United States District Court, E.D. California
K. SINGLETON, JR. Senior United States District Judge
Allen Simmons, a California state prisoner proceeding pro
se, filed a Petition for a Writ of Habeas Corpus with
this Court pursuant to 28 U.S.C. § 2254. Simmons is in
the custody of the California Department of Corrections and
Rehabilitation and incarcerated at Mule Creek State Prison.
Respondent has answered, and Simmons has replied.
January 13, 2010, Simmons was charged by consolidated
information with four counts of committing a lewd or
lascivious act on a minor under the age of 14 years (Counts
1, 4-6); forcible sexual penetration (Count 2); forcible oral
copulation (Count 3); and exhibiting harmful matter to a
minor for purposes of seduction (Count 7). Counts 1-3
involved crimes committed in 1988 against D.C., his
then-girlfriend's 6-year-old niece. Count 4 was committed
between 1997 and 1998 against S.D., his then-girlfriend's
10- or 11-year old daughter. Counts 5-7 involved crimes
committed in between 1999 and 2000 against D.R., his
then-girlfriend's 6-year-old son. The information further
alleged that Counts 1-6 involved multiple victims within the
meaning of the One Strike Law and that Counts 5 and 6 involved
substantial sexual conduct. On September 8, 2010, Simmons
proceeded to a jury trial. On direct appeal of his
conviction, the California Court of Appeal recounted the
following facts underlying the charges against Simmons and
the evidence presented at trial:
Sexual Abuse of D.C. (Counts 1 through 3)
In January 1988, D.C. was six years old and periodically
stayed the night at her grandmother's house in Palo
Cedro, a small town east of Redding. The house had three
bedrooms, one occupied by D.C.'s grandmother, another
occupied by her aunt, Shirley, and a guest bedroom. D.C.
stayed in the guest bedroom, as did several cousins who were
also staying at the house. [Simmons], 20 years old at the
time, worked for D.C.'s father and was dating Shirley. He
routinely stayed the night at the house.
One night, [Simmons] came into the guest bedroom while D.C.
was sleeping, pulled back the covers, and crawled into bed
with her. D.C. was wearing a shirt and underwear. At first,
she thought [Simmons] “just needed a place to sleep,
like for whatever reason he couldn't sleep in the living
room.” [Simmons] then started rubbing her legs with his
hands, pushed up her shirt, and pulled down her underwear.
[Simmons] told D.C. “how soft [her] skin was.” He
then positioned his upper body on top of D.C., started
rubbing the inside of her legs with his hands, and penetrated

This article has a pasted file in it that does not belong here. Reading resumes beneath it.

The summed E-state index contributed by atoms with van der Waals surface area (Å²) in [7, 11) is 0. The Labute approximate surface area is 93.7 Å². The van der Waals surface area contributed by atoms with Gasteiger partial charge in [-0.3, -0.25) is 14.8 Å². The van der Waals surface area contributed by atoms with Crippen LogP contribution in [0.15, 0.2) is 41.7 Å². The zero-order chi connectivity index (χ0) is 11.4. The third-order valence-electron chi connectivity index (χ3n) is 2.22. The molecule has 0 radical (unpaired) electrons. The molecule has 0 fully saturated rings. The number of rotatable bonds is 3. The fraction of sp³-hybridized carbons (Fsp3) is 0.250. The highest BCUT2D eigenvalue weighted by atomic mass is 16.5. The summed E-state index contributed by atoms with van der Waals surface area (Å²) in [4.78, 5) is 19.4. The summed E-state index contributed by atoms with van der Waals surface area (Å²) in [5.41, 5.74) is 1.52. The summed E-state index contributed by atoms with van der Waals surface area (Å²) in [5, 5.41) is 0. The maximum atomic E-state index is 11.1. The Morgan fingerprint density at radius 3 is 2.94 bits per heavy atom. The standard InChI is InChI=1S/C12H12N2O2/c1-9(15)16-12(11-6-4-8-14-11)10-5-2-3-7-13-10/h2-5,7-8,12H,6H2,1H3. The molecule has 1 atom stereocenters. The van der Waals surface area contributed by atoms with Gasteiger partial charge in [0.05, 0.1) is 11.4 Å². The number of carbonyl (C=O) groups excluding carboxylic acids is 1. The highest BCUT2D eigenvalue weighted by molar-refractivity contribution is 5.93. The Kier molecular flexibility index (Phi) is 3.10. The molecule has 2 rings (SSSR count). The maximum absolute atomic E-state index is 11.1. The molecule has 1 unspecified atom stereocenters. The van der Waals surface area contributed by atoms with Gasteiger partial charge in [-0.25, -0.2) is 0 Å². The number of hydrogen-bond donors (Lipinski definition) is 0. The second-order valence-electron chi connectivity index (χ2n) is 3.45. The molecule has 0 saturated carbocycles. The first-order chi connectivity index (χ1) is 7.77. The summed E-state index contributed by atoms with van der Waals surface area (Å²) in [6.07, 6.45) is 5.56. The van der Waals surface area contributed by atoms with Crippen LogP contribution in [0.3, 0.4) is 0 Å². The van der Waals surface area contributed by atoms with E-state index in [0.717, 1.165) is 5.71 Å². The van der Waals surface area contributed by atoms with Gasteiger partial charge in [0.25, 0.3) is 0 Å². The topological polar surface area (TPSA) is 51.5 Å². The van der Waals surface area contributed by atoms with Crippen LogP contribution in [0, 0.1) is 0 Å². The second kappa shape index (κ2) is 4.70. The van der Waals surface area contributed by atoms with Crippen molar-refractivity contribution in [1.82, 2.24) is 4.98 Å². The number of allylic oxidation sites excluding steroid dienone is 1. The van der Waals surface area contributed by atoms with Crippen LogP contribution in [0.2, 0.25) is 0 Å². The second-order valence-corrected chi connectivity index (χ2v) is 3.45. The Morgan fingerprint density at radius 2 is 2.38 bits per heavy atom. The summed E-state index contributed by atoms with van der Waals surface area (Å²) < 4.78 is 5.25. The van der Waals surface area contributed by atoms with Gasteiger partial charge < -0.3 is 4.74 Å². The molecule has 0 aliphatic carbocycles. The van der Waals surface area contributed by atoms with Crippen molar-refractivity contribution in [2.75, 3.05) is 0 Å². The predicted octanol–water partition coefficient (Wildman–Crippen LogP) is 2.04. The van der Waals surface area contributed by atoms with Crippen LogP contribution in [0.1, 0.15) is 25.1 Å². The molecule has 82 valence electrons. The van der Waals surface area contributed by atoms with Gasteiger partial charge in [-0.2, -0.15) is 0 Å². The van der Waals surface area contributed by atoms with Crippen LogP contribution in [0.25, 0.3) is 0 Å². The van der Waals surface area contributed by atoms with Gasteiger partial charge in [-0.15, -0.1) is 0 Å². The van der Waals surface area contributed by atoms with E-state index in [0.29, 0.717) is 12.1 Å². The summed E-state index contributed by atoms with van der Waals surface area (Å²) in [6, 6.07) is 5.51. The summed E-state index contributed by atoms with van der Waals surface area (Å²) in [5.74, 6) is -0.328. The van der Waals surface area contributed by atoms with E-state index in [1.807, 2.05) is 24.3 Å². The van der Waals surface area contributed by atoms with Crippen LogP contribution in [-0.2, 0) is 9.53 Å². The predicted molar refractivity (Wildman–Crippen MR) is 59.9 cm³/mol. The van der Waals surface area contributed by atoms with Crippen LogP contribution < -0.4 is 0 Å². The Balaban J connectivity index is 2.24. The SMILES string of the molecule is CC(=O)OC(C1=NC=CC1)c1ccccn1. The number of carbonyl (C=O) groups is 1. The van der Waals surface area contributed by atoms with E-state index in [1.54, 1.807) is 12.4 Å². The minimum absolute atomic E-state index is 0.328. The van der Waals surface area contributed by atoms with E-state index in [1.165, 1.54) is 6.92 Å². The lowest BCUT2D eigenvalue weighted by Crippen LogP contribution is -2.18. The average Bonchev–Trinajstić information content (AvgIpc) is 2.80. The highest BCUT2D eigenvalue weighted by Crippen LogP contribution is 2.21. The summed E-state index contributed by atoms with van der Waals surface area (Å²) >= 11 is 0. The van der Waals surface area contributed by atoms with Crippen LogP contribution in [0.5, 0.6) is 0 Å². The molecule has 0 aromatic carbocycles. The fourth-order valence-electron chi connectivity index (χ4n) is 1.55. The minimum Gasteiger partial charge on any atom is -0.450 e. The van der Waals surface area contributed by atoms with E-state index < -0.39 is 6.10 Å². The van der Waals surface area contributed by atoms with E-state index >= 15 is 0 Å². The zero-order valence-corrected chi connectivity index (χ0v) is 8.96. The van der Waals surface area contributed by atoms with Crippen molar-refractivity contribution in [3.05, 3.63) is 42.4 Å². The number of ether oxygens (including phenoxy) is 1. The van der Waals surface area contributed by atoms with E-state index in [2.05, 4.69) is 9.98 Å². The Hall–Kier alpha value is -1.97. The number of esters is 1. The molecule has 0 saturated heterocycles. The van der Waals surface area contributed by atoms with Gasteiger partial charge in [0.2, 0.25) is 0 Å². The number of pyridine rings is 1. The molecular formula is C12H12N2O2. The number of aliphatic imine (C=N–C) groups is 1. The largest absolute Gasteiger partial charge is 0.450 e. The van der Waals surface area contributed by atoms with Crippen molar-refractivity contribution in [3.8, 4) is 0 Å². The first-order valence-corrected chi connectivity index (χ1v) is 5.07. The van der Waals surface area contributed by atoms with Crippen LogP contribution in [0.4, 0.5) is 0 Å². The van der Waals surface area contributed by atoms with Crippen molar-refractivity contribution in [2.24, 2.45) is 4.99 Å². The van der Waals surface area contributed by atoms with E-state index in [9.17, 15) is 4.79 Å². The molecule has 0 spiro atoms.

her vagina with his fingers. [Simmons] then “put his
mouth on [D.C.'s] vagina[l area]” and told her that
“he wanted [her] to do the same for him.” D.C.,
who had been quiet up to this point, “told him no and
tried to get out from under him.” [Simmons] told her to
“be quiet” and not to “tell anybody about
what happened because he would hurt [her] parents.”
[Simmons] then got out of bed, retrieved a towel from the
bathroom, and cleaned up something on the bed. D.C. put her
underwear on and went back to sleep.
That same month, D.C.'s mother, Terri C., became ill and
was hospitalized for seven days.FN1 The day Terri
C. was released from the hospital, D.C. told her mother that
[Simmons] pulled her underwear down and touched her while she
was staying at her grandmother's house. When Terri C.
told her husband about D.C.'s accusation, he did not
believe that [Simmons], one of his “best friends,
” had molested his daughter and told his wife not to
talk to D.C. about the incident. About a year later, Terri C.
took D.C. to child protective services for an evaluation and
told an acquaintance who worked for the sheriff's
department about the incident. However, no official report
was made to law enforcement until 2009, after [Simmons] was
arrested for the crimes committed against D.R., described
below. When Terri C. saw the arrest on the local news, she
called the Redding Police Department and reported that
[Simmons] had also molested her daughter.
Based on these facts, [Simmons] was convicted of one count of
committing a lewd or lascivious act on a minor under the age
of 14 years, one count of forcible genital penetration, and
one count of forcible oral copulation.
FN1. In order to safeguard the privacy of the victims in this
case, we do not include the last names of their parents.
Instead, each parent will be referred to by his or her first
name and the first letter of the last name.
Sexual Abuse of S.D. (Count 4)
[Simmons] was married to W.D. for four months between 1997
and 1998. He lived with W.D. and her two daughters, S.D. and
her older sister, in Shasta Lake City, a small town north of
Redding. S.D. turned 11 years old during this time period.
One afternoon during the marriage, while W.D. was at work,
[Simmons] was cooking dinner in the kitchen. S.D. “was
just running in there and bothering him and just playing
around.” [Simmons] unexpectedly pulled her pants and
underwear down to her ankles. S.D., “thinking that
[they] were playing, ” stepped out of her pants and
underwear, ran to the bathroom, locked the door, and got into
the shower. [Simmons] followed, unlocked the door, and came
into the bathroom. S.D. then got out of the shower, ran back
to the kitchen, and jumped up on the counter. [Simmons] again
followed. S.D. sat on the counter with her legs hanging over
the side. [Simmons] grabbed her knees, pushed them apart, and
looked at her vagina. Smiling in a “[p]erverse”
way, [Simmons] commented that she was “starting to grow
At this point, S.D. could hear the sound of her mother
pulling into the driveway. S.D. went into the living room,
found a pair of [Simmons'] boxers, and put them on. When
W.D. asked S.D. why she was wearing [Simmons'] boxers,
S.D. answered that she put them on after [Simmons] took her
pants off. At this point, [Simmons] yelled S.D.'s name in
a stern voice, “pretty much telling [her] to be
quiet.” S.D. stopped talking. A few minutes later, W.D.
called S.D. into her bedroom, where S.D. revealed what
Based on these facts, [Simmons] was convicted of one count of
committing a lewd or lascivious act on a minor under the age
of 14 years.
Sexual Abuse of D.R. (Counts 5 through 7)
[Simmons] dated Debbie B. between 1999 and 2000. He lived
with Debbie B. and her two sons, D.R. and C.R., in Redding
for two or three months during this time period. D.R. was six
years old. C.R. was four years old.
One day, while Debbie B. was out of the house, [Simmons] and
D.R. were in the living room watching television. [Simmons]
asked D.R. to go into his mother's bedroom. D.R. followed
[Simmons] into the bedroom and sat on the bed. [Simmons] put
on a pornographic movie depicting people having sex on a
beach and then joined D.R. on the bed. [Simmons] told D.R. to
take his clothes off, helped him do so, and started touching
D.R.'s legs and penis, making the boy feel
“[s]cared” and “[w]eird.” [Simmons]